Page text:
Late last month, international music duo and married couple Faith and Branko released its new album, Duhovi through World Music Network and Riverboat Records. The 14-song record is an interesting addition to this year’s field of new World Music offerings that is well worth hearing. Its overall content, both musical and lyrical, makes that clear. While the record’s general content forms a relatively solid foundation for the album, its liner notes detract from the engagement and entertainment that said general content establishes at least to a point. The concerns raised through the liner notes are not enough to doom the album, though. To that end, the sequencing of the record’s featured songs work with the songs themselves to ensure audiences’ engagement and entertainment even more. That is because of the general effect that the sequencing creates. This will also be examined later. Each item noted here is important in its own way to the whole of the album’s presentation. All things considered they make Duhovi a mostly successful offering from the duo.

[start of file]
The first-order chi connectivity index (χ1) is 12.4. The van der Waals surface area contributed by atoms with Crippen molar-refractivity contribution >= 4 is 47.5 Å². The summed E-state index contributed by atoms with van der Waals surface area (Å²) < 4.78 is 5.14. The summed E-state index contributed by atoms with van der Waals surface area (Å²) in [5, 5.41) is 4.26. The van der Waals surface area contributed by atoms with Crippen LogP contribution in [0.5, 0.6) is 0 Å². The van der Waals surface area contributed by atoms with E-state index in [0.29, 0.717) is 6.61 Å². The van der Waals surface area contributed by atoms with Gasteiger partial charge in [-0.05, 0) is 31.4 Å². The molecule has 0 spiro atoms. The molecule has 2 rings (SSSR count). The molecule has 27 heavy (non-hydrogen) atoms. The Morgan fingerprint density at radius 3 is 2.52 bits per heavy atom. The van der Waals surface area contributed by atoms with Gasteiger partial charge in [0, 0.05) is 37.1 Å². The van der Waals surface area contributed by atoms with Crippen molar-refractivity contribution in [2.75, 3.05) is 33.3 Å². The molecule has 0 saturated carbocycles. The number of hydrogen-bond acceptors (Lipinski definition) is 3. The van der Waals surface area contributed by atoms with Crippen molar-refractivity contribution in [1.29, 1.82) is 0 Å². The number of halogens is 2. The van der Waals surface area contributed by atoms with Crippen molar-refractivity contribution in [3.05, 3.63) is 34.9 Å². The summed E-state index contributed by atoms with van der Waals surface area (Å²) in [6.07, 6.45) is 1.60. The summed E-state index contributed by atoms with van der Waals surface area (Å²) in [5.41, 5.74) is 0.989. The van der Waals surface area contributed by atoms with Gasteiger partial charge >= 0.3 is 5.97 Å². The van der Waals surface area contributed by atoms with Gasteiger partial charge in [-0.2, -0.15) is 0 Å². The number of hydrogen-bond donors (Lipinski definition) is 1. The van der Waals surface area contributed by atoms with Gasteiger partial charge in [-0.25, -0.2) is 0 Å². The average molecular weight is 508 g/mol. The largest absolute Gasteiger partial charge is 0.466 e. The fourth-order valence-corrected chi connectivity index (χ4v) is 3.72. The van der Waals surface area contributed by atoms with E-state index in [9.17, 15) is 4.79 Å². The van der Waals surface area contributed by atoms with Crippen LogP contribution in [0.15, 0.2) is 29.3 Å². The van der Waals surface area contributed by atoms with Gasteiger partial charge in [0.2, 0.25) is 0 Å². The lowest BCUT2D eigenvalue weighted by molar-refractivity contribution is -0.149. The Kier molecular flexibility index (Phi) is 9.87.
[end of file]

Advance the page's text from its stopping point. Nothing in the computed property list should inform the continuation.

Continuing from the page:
Duhovi, the new album from Faith and Branko, is a mostly positive presentation from the married couple and its fellow band of musicians. Its success comes in part through its featured songs. The songs do well from one to the next to blend the group’s European and American influences. Such is exemplified clearly through the album’s lead single, ‘Techno.’ Coming almost halfway through the album’s 67-minute (one hour, seven minute) run time, the blending of the rocking fiddle line and the simple yet infectious guitar line and drumming gives the song a little bit of a ska/rock vibe while also incorporating the group’s European influences solidly. The whole stands uniquely apart from the rest of the songs featured in this record and is so fun throughout its nearly five-and-a-half-minute run time. On another note, the somber, melancholy ‘Mey,’ which comes much later in the album’s run, is just as different from ‘Techno’ and the rest of the album’s entries as that song is from anything else on the album. The use of the accordion and strings here paint a picture of a French café while also creating something of a slight Romanian gypsy-esque sensibility. The mood is not necessarily sad here, just somber for the most part yet so immersive and engrossing. That is due to the control of the dynamics and the production that resulted in all parts being so well balanced. Mr. and Mrs. Ristic and their fellow musicians switch things up even more even later in the album in ‘Penrith,’ the album’s penultimate track. The electric violin that is paired up here with the Afro-Latin percussion and guitars gives this song its own extremely unique presentation that defies all categorization in the most positive way possible. The whole in this case is so surprisingly infectious and fun. Between this song, the others examined here and the rest of the album’s arrangements, the songs that make up this record are so unique in the best way possible. Collectively, they give audiences reason enough to take in this record.